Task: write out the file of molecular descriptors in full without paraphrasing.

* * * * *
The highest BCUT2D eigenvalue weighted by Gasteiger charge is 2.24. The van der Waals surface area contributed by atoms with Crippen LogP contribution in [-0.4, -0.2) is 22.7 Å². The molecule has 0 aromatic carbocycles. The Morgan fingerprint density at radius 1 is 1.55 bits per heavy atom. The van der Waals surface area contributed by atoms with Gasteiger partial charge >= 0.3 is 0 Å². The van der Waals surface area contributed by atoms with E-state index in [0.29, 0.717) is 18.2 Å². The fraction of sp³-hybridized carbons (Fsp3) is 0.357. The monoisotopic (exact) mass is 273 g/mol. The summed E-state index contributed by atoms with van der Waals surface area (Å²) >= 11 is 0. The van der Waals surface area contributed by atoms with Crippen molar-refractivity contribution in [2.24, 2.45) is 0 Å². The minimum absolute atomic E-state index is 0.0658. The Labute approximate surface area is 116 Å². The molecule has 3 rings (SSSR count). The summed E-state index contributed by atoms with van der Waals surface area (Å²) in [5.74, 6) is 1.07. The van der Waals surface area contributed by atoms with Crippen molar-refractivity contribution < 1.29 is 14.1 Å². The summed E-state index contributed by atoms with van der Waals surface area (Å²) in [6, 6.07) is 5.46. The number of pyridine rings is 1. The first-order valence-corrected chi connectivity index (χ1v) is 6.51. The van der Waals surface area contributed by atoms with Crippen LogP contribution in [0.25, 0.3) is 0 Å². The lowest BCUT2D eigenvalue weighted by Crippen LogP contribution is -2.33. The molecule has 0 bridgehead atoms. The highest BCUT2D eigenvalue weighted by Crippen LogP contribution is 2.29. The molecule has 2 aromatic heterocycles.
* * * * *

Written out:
The highest BCUT2D eigenvalue weighted by Gasteiger charge is 2.24. The van der Waals surface area contributed by atoms with Crippen LogP contribution in [-0.4, -0.2) is 22.7 Å². The molecule has 0 aromatic carbocycles. The Morgan fingerprint density at radius 1 is 1.55 bits per heavy atom. The van der Waals surface area contributed by atoms with Gasteiger partial charge >= 0.3 is 0 Å². The van der Waals surface area contributed by atoms with E-state index in [0.29, 0.717) is 18.2 Å². The fraction of sp³-hybridized carbons (Fsp3) is 0.357. The monoisotopic (exact) mass is 273 g/mol. The summed E-state index contributed by atoms with van der Waals surface area (Å²) >= 11 is 0. The van der Waals surface area contributed by atoms with Crippen molar-refractivity contribution in [2.24, 2.45) is 0 Å². The minimum absolute atomic E-state index is 0.0658. The Labute approximate surface area is 116 Å². The molecule has 3 rings (SSSR count). The summed E-state index contributed by atoms with van der Waals surface area (Å²) in [5.74, 6) is 1.07. The van der Waals surface area contributed by atoms with Crippen molar-refractivity contribution < 1.29 is 14.1 Å². The summed E-state index contributed by atoms with van der Waals surface area (Å²) in [6, 6.07) is 5.46. The number of pyridine rings is 1. The first-order valence-corrected chi connectivity index (χ1v) is 6.51. The van der Waals surface area contributed by atoms with Crippen LogP contribution in [0.25, 0.3) is 0 Å². The lowest BCUT2D eigenvalue weighted by Crippen LogP contribution is -2.33. The molecule has 0 bridgehead atoms. The highest BCUT2D eigenvalue weighted by Crippen LogP contribution is 2.29. The molecule has 2 aromatic heterocycles.